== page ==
For further information:

Notes to Editors

  1. The full details of the Terms of the Reference of the Inquiry are appended to this release.
  2. The British Polling Council (BPC) is an association of polling organisations that publish polls. The Council promotes standards of disclosure that are designed to provide consumers of survey results that enter the public domain with an adequate basis for judging the reliability and validity of the results. Most of the companies that conducted polls of voting intention at the 2015 UK general election are members. Further details can be found at
  3. The Market Research Society (MRS) is the world’s leading professional research association, training and regulating the research sector in the UK. The research sector is a major UK industry worth a conservative £3.6bn (GVA) per annum.
  4. The original announcement of the establishment of the Inquiry can be found at General Election: 7 May 2015

BPC/MRS Inquiry into the Performance of the Opinion Polls at the 2015 General Election.

Terms of Reference

  1. To assess the accuracy of the published opinion polls (both national and sub-national) at the 2015 general election.
  2. To evaluate whether any inaccuracies identified might be part of a pattern evident at previous elections.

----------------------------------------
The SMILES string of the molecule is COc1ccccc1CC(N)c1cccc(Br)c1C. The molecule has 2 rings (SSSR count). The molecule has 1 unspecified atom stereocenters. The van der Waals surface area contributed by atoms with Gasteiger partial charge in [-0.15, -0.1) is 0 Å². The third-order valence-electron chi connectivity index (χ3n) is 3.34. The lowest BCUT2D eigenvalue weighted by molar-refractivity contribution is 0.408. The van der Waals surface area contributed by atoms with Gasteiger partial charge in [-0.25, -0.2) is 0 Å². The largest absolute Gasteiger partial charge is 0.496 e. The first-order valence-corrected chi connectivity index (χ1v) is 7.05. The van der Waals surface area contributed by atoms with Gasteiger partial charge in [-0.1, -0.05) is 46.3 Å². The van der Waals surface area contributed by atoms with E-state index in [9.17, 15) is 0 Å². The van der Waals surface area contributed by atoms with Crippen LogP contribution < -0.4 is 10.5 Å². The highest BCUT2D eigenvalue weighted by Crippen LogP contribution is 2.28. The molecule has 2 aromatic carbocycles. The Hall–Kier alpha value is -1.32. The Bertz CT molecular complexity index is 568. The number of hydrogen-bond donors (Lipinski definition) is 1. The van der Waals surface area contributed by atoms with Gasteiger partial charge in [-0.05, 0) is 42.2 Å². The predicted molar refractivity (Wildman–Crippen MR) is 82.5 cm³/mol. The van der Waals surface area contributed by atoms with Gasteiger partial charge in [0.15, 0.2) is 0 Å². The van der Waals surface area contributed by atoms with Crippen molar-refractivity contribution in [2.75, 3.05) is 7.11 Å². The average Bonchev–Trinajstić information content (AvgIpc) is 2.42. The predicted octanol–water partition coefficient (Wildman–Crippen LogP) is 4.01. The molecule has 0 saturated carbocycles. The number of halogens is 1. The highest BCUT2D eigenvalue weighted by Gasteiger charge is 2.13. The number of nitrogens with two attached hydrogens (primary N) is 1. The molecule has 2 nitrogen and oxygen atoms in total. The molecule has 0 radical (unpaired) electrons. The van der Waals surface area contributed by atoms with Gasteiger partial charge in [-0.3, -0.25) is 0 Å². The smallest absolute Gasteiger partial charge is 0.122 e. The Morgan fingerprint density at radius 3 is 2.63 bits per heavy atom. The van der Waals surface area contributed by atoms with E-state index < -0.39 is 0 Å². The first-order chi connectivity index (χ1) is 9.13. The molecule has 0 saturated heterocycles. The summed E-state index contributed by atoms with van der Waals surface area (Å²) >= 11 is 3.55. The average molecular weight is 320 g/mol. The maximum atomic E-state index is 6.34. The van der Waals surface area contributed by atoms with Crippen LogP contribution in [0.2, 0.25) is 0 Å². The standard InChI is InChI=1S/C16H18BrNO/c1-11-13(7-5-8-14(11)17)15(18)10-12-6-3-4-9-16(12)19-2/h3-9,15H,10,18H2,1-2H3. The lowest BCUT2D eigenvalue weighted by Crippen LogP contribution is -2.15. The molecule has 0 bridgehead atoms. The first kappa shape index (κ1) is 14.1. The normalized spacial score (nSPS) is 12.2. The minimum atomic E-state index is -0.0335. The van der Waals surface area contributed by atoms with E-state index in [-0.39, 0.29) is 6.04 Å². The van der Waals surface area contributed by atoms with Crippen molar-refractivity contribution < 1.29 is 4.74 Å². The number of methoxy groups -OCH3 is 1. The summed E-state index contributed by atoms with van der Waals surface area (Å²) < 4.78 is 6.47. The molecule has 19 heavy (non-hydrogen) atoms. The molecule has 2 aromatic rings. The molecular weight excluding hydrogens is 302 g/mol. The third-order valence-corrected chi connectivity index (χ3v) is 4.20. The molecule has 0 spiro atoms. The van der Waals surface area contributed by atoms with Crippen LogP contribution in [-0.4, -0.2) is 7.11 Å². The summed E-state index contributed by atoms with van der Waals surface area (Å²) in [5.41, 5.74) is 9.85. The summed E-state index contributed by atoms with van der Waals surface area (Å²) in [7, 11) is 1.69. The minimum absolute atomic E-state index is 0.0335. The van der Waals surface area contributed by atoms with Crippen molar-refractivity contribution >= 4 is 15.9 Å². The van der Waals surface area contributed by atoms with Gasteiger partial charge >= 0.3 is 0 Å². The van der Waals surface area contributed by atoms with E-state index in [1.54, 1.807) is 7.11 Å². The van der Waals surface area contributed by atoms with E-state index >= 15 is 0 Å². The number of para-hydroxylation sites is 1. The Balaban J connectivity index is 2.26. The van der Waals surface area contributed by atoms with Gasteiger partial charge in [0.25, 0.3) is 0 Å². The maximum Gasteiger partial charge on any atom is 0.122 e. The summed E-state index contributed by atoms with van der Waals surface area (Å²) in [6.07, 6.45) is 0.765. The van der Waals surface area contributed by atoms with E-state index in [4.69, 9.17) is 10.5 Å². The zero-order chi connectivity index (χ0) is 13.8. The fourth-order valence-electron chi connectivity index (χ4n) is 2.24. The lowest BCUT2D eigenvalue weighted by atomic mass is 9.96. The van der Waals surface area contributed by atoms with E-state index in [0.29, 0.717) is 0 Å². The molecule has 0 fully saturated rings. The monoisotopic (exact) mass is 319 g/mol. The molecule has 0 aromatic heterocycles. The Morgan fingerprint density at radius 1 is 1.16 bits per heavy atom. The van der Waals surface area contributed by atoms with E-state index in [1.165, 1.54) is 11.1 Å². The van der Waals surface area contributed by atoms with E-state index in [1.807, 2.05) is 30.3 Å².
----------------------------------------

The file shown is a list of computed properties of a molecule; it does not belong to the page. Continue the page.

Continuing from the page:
3. To investigate the causes of any inaccuracies that are identified. Potential causes to be considered will include (but not necessarily be limited to): the possible impact of late changes in vote preferences, sampling methods, interview mode, weighting and filtering, population coverage, item refusal, differential availability and willingness to participate, question order and wording.
  4. To assess whether the analysis or reporting of polls was influenced by a reluctance to be out of line with the published figures of other polls.
  5. To consult and seek relevant evidence from all appropriate stakeholders, including but not exclusively, polling organisations that are members of the BPC.